OMAHA, Neb.— The Blue Devil sideline showcased a range of emotions Friday night.
At times, there was frustration, as head coach Mike Krzyzewski watched his young team struggle to get open looks against the Syracuse zone. At times, there was excitement as Duke countered every punch the Orange threw at it in a gritty, back-and-forth affair.
But in the end, there was relief, as the Blue Devils made enough scrappy plays to win on a night when Duke struggled mightily from the floor.
The second-seeded Blue Devils survived a scare from No. 11 seed Syracuse with a 69-65 win in the Sweet 16 at the CenturyLink Center. After leading by as many as nine, Duke needed a few timely plays in the final moments to set up a matchup with top-seeded Kansas Sunday at 5:05 p.m. for a spot in the Final Four.
“Earlier in the year, we lost a couple games that we lost our poise, and we made wrong decisions in crunch time, so I think those games helped us kind of relax and know what to do in a game like this,” freshman Marvin Bagley III said. “Obviously the Sweet 16 is a big game, so I think the games we had in the past kind of prepared us for that.
With the Blue Devils (29-7) nursing a 63-55 lead, guard Tyus Battle canned a deep triple to keep the Orange within reach of a late comeback. After a deep jumper by Oshae Brissett cut the margin to three, Duke guard Gary Trent Jr. hit a floater in the middle of the lane to push the lead back to five.
Although Syracuse (23-14) trimmed the deficit to two with less than 10 seconds left, Trent knocked down two clutch free throws to seal the win for the Blue Devils.
“I just have confidence in myself,” Trent said. “I shoot numerous free throws all the time and whenever I step up to the line, I think they’re going to go in.”
Despite shooting just 5-of-26 from deep, the Blue Devils got enough plays from Bagley late to eke out a victory. The big man worked his way to open spots in the zone and proved to be a nightmare for the Orange above the rim or on the low block. Bagley finished with 22 points—passing Jabari Parker’s Duke freshman season scoring record—on 8-of-12 shooting.
After going on a 10-0 run to close out the first half, the Blue Devils let Syracuse back into the game as the Orange scored the first six points of the second half. With frustration building as Duke struggled to get the ball in the paint—prompting Krzyzewski to remove his jacket and call a timeout just a minute into the half—Syracuse closed the margin to 38-37 and put the Blue Devils on their heels.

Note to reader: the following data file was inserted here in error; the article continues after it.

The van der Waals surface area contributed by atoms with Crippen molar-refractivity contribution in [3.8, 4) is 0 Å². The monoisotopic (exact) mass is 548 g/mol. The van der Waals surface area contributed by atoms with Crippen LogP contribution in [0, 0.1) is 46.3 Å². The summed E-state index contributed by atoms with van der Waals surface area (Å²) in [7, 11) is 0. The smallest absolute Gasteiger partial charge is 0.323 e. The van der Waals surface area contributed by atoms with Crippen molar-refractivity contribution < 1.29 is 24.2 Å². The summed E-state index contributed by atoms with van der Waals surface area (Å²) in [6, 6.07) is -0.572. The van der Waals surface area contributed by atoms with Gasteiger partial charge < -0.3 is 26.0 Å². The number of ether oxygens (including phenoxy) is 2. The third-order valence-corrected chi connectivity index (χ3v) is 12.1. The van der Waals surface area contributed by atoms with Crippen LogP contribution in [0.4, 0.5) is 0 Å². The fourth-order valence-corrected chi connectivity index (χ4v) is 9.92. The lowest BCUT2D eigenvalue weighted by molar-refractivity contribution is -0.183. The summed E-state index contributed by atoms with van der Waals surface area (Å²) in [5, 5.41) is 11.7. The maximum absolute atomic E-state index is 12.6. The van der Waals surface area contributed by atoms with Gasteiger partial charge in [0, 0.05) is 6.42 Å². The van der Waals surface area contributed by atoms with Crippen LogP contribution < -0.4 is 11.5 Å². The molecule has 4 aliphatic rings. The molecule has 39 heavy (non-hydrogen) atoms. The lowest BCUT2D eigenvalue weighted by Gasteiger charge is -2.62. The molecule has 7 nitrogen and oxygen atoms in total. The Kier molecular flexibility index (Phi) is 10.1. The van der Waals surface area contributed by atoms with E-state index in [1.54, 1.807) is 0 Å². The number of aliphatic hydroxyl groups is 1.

“[Coach] said, ‘Yo, this is March Madness. There’s no more second chances. Let’s go. Let’s get it going,’" freshman Wendell Carter Jr. said. “That resonated with everybody. We just went out and got back to what we’re supposed to be doing.
The Blue Devils raised their intensity, and a corner triple by Trent elicited a fist pump from Krzyzewski. After forcing a 10-second violation with its full-court pressure on the ensuing possession, Duke got an open triple from Allen to push the lead to 48-39 and bring the Blue Devil contingent in Omaha to its feet.
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Following the consecutive triples, Duke struggled to remain hot from the floor, as Allen and Trent failed to connect time and time again on open looks. The guards combined to miss their last nine shots from deep, and the Blue Devils struggled to put the Orange away.
“Over the years, I’ve been really good about letting guys shoot,” said Krzyzewski, who earned his 1,100th career win. “And I just tell them, I just say, ‘Shoot it.’ But the main thing is the next shot is the next shot. You don’t win by thinking back on a shot you missed. You have to be positive, and our guys are.”
Bagley picked up the slack and touched the ball on nearly every possession down the stretch. When he wasn’t finishing alley-oops above Syracuse’s zone, the freshman was beating the Orange bigs to offensive rebounds and making the hustle plays needed to send Duke to its first Elite Eight since 2015.
Unlike the sloppy slugfest from a month ago, this time’s matchup between the teams featured a faster pace at the outset. The Orange attacked the Blue Devil zone by looking to Paschal Chukwu for lobs and relied on the shooting ability of Battle—who led his team with 19 points—to spread the floor.
On the other end, Duke played through Bagley and Carter and took advantage of the bigs’ ability to get to the foul line. As the freshmen had their way down low, the Blue Devils opened up the floor for Allen and Trent and get open looks.
“We’re both different,” Krzyzewski said. “The game we played in Durham, I didn’t think either team played very well. We were kind of at the end of an energy cycle where we had played a bunch of games in a row, and they had lost some games. We’re both better teams now than we were in February.”
Although Syracuse finished a number of highlight-reel slams, the Orange were also hurt by 12 first-half turnovers as they occasionally forced lobs into tight spaces. Duke held Syracuse scoreless for the last 5:20 of the first half to take a 34-27 lead after 20 minutes of play.
The Orange slowly chipped away at the Blue Devil lead early in the second half, and the teams traded shots for much of the second half. With Duke working to keep a pesky Syracuse team at arm’s length, the Blue Devils closed well at the foul line—an area they struggled at earlier this season—and survived to see another day.
With its first taste of late-game tournament pressure in the rearview mirror, Duke will now look to put forth a complete effort to top the guard-heavy Jayhawks and advance to San Antonio.